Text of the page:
Last Updated on June 25, 2021
Congenital radial head dislocation is an unusual congenital dislocation in which there is dislocation of the radial head from its usual position. The direction of the displacement of the radial head may be anterior or posterior or lateral.
Congenital radial head dislocation is a rare congenital abnormality of the elbow though statistically most common one.
The dislocation can occur in isolation. But more commonly, it is associated with other conditions or syndromes.
It is bilateral in most of cases.
Congenital dislocation of radial head was described by McFarland.
It is often accompanied by radial shortening and bowing. The radial head is hypoplastic [underdeveloped]. The condition can occur in isolation but is often associated with syndromes such as nail-patella syndrome.
In some cases, congenital dislocation of the radial head is genetically transmitted.
Following characteristics are used to differentiate congenital dislocation of radial head from traumatic dislocation
- No history of injury
- Bilateral involvement
- Convex radial head
- Underdeveloped capitellum
- Often present with other congenital anomalies
Elbow is an important joint for crucial for activities of daily living. It acts as a lever arm when positioning the hand functions as a fulcrum for forearm The elbow joint includes the following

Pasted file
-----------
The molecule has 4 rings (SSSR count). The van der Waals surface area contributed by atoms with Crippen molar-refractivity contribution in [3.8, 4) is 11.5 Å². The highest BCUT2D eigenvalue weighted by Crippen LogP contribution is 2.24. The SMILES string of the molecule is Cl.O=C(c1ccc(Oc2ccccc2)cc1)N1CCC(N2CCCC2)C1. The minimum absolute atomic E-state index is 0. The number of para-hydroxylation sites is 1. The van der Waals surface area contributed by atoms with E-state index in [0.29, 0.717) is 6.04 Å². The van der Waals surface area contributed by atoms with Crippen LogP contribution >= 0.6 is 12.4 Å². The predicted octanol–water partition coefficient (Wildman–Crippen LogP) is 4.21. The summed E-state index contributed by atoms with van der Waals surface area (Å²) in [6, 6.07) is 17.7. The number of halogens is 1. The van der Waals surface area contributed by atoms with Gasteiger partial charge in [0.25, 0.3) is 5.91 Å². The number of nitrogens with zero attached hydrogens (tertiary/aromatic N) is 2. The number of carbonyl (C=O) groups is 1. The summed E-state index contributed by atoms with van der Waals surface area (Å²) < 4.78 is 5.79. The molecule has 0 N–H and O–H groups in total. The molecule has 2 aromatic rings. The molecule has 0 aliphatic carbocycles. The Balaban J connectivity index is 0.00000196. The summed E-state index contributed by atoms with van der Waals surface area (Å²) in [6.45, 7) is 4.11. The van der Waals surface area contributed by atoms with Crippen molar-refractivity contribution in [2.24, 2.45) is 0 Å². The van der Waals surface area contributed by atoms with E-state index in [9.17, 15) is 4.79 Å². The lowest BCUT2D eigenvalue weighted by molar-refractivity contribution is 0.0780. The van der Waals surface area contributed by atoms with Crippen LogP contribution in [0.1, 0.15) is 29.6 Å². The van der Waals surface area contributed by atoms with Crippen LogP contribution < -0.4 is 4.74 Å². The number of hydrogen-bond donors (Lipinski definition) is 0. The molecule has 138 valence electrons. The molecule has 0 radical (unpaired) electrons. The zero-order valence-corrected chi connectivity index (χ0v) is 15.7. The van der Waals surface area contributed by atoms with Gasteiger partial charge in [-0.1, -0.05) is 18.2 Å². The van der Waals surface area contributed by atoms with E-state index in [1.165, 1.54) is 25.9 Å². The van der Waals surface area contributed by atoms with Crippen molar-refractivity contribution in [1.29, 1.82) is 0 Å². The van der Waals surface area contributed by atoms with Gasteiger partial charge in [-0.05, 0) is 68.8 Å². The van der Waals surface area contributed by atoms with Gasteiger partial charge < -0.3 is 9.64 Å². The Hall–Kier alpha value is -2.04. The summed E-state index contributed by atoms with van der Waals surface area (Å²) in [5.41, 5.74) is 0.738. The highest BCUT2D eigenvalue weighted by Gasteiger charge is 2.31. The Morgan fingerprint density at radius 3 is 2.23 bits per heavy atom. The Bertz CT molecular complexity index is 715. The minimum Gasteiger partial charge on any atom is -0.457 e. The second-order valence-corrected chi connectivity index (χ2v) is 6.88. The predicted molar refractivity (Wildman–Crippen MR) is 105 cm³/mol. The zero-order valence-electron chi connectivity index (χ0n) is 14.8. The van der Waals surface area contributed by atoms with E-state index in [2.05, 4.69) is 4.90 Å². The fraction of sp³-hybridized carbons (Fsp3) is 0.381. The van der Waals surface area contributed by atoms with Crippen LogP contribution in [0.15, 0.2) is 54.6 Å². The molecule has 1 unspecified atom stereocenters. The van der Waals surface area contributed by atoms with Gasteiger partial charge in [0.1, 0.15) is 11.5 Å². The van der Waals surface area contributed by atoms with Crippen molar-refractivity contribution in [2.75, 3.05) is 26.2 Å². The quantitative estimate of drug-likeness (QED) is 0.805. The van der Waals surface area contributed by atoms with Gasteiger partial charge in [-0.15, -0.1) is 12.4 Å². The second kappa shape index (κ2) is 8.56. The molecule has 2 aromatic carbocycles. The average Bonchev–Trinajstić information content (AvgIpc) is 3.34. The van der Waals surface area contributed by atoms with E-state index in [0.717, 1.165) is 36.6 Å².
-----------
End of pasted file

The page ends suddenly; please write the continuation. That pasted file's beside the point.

- Ulnohumeral joint – Joint between ulna and humerus
- Radiocapitellar joint- Joint between radial head and capitellem
- Proximal radioulnar joint – Joint between the radial head and upper part of ulna
Congenital dislocation of radial head leads to loss of articulation of radicapitellar and proximal radioulnar joints.
Congenital radial head dislocation is posterior in about 70 percent cases is the most common type. Anterior and lateral dislocations are less common making about 15% each.
Causes and Associated Conditions
The exact mechanism of congenital dislocation of radial head is not clear. It is hypothesized that there is a failure of development of a normal capitellum. this failure leads to causing loss of contact pressure required for normal development of the radial head resulting in the malformation of the radiocapitellar joint. There is altered altered biomechanics at the proximal radioulnar joint and abnormal development of the ulna as well.
Congenital dislocation of radial head is known for its associations with many conditions though it can occur in isolation as well. Following conditions are commonly seen to be associated –
- Apert syndrome
- Klinefelter syndrome
- Ehlers-Danlos syndrome
- Nail-patella syndrome
- Klippel-Feil syndrome
- Anomalies of lower limb
Congenital dislocation of the radial head is often not noted until the child is 4 or 5 years old. Some cases are not diagnosed till adolescence.
Most of the cases are asymptomatic in the beginning.
Painless limitation of motion and deformity are the main complaints.
The condition may be detected when the patient is evaluated for some other ailment or minor injury.